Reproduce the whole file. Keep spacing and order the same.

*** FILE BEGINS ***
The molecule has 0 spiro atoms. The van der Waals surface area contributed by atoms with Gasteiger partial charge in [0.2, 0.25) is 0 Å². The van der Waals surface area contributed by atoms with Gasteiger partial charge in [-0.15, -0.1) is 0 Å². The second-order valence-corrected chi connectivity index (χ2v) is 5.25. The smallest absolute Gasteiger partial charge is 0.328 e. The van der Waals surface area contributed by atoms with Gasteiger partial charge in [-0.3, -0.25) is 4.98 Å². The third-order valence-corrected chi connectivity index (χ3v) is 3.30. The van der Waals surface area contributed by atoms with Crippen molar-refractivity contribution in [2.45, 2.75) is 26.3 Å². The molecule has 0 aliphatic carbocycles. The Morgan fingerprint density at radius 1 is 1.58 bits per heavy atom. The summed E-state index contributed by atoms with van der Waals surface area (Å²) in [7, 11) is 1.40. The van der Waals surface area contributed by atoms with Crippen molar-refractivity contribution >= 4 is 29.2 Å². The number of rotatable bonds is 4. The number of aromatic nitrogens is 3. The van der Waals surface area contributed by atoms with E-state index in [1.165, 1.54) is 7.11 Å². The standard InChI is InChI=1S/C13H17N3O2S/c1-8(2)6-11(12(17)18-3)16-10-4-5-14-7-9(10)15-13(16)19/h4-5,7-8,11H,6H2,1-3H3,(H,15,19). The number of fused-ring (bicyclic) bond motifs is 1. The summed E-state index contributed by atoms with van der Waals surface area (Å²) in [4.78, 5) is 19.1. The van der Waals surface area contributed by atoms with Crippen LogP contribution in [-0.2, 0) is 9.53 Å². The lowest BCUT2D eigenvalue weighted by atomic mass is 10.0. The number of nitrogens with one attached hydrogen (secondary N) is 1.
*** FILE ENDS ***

The molecule has 0 spiro atoms. The van der Waals surface area contributed by atoms with Gasteiger partial charge in [0.2, 0.25) is 0 Å². The van der Waals surface area contributed by atoms with Gasteiger partial charge in [-0.15, -0.1) is 0 Å². The second-order valence-corrected chi connectivity index (χ2v) is 5.25. The smallest absolute Gasteiger partial charge is 0.328 e. The van der Waals surface area contributed by atoms with Gasteiger partial charge in [-0.3, -0.25) is 4.98 Å². The third-order valence-corrected chi connectivity index (χ3v) is 3.30. The van der Waals surface area contributed by atoms with Crippen molar-refractivity contribution in [2.45, 2.75) is 26.3 Å². The molecule has 0 aliphatic carbocycles. The Morgan fingerprint density at radius 1 is 1.58 bits per heavy atom. The summed E-state index contributed by atoms with van der Waals surface area (Å²) in [7, 11) is 1.40. The van der Waals surface area contributed by atoms with Crippen molar-refractivity contribution >= 4 is 29.2 Å². The number of rotatable bonds is 4. The number of aromatic nitrogens is 3. The van der Waals surface area contributed by atoms with E-state index in [1.165, 1.54) is 7.11 Å². The standard InChI is InChI=1S/C13H17N3O2S/c1-8(2)6-11(12(17)18-3)16-10-4-5-14-7-9(10)15-13(16)19/h4-5,7-8,11H,6H2,1-3H3,(H,15,19). The number of fused-ring (bicyclic) bond motifs is 1. The summed E-state index contributed by atoms with van der Waals surface area (Å²) in [4.78, 5) is 19.1. The van der Waals surface area contributed by atoms with Crippen LogP contribution in [-0.2, 0) is 9.53 Å². The lowest BCUT2D eigenvalue weighted by atomic mass is 10.0. The number of nitrogens with one attached hydrogen (secondary N) is 1.